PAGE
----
Iran Can Build Nuclear Bomb in One Week, Signaling ‘Extreme Danger’ for Western World, Report Says

Iranian missiles exhibited in a park in Tehran. (Majid Saeedi/Getty Images)
February 5, 2024

Iran has enough weapons-grade uranium to produce its first nuclear weapon within a week and a total of six bombs within a month, a scenario that is increasingly likely to unfold as conflict in the Middle East reaches critical levels, according to a report from a watchdog group.

"The volatile situation in the region is providing Iran with a unique opportunity and increased internal justification for building nuclear weapons while the United States and Israel’s resources to detect and deter Iran from succeeding are stretched thin," the Institute for Science and International Security, a watchdog group that monitors Tehran’s atomic program, warned in a report published Monday. "Iran's nuclear weapons capabilities are more dangerous than they have ever been, while its relations with the West are at a low point."

The findings signal "extreme danger" for the international community and marks the "first time" the institute has issued such a determination since it began reporting on the Iranian nuclear program’s threat level in October 2022. In May 2023, when the last report was published, Iran’s total threat score was calculated at 140 out of 180. This year the score reached 151.

Hamas’s war against Israel, which is being supported by Iran, has significantly increased the likelihood that Tehran races to build a functional nuclear weapon, according to the report. The United States is now in its third day of airstrikes against Iranian targets across the Middle East, threatening to ignite a broader conflict with Iran that could consume the region and increase Tehran’s rush to become a nuclear-armed power.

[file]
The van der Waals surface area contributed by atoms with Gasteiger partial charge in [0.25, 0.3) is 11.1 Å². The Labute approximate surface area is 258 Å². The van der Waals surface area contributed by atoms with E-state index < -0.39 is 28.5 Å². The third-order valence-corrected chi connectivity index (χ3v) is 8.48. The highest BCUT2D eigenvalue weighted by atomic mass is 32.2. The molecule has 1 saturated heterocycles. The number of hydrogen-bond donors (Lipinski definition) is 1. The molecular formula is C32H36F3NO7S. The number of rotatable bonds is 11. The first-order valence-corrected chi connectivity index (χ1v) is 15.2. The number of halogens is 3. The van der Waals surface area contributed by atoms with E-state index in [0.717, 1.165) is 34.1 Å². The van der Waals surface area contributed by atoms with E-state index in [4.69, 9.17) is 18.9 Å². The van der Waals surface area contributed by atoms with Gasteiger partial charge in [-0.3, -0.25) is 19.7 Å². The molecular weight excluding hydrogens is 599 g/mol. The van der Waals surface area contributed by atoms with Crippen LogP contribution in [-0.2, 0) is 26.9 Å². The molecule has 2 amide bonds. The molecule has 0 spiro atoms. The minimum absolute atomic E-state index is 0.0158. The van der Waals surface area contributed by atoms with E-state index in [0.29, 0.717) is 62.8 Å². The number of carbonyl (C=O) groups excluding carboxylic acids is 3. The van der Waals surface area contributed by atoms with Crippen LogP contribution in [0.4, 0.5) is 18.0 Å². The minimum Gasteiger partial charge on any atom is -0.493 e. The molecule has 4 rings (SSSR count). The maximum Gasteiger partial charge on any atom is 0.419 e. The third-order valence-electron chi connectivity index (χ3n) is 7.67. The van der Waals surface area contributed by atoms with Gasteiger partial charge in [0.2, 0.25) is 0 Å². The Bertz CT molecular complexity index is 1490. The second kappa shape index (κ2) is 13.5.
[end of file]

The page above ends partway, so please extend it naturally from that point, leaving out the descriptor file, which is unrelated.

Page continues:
The Islamic Republic continues to make "progress on developing sensitive nuclear capabilities, ... increasing its nuclear weaponization efforts beyond breakout."

Iran has the ability to "break out and produce enough weapon-grade enriched uranium for a nuclear weapon in a week, using only a fraction of its 60 percent enriched uranium," according to the report. "This breakout could be difficult for inspectors to detect promptly, if Iran took steps to delay inspectors’ access."

Using its stock of 60 percent enriched uranium, which has grown under the Biden administration, and a remaining allotment of around 20 percent enriched uranium, Iran "could have in total enough weapon-grade uranium for six weapons in one month, and after five months of producing weapon-grade uranium, it could have enough for twelve."

The problem is compounded by Iran’s refusal to give international nuclear inspectors full access to its contested enrichment sites. The level of obfuscation has increased during the past year.

Rafael Grossi, the International Atomic Energy Agency’s director general, warned in January that Tehran is refusing oversight in an "unprecedented way."

"It's a very frustrating situation. We continue our activities there, but at a minimum," Grossi said during the World Economic Forum in Davos. "They are restricting cooperation in a very unprecedented way."

This "lack of transparency" led the institute to increase the threat level regarding Iran’s program by two points compared with May 2023.

Tehran has also greatly increased its ability to enrich uranium from very low levels to those needed as fuel for a nuclear bomb, according to the report.

"Iran has a capability to produce large amounts of enriched uranium and achieve enrichment levels up to 90 percent, or weapon-grade uranium," the institute concluded, noting that "Iran has ambitious goals to increase its enrichment program, aiming for tens of thousands of advanced centrifuges, producing a range of enrichment levels, and tens of thousands of kilograms of enriched uranium."

With this increasingly large stockpile, "Iran could rapidly produce enough weapon-grade uranium for a small nuclear arsenal," the report concluded. "In addition, Iran has multiple ways to deliver nuclear weapons, including on ballistic missiles."

Meanwhile, Iran announced on Monday that it is beginning construction on a fourth home-built nuclear reactor, signaling the regime’s desire to continue building out its atomic infrastructure.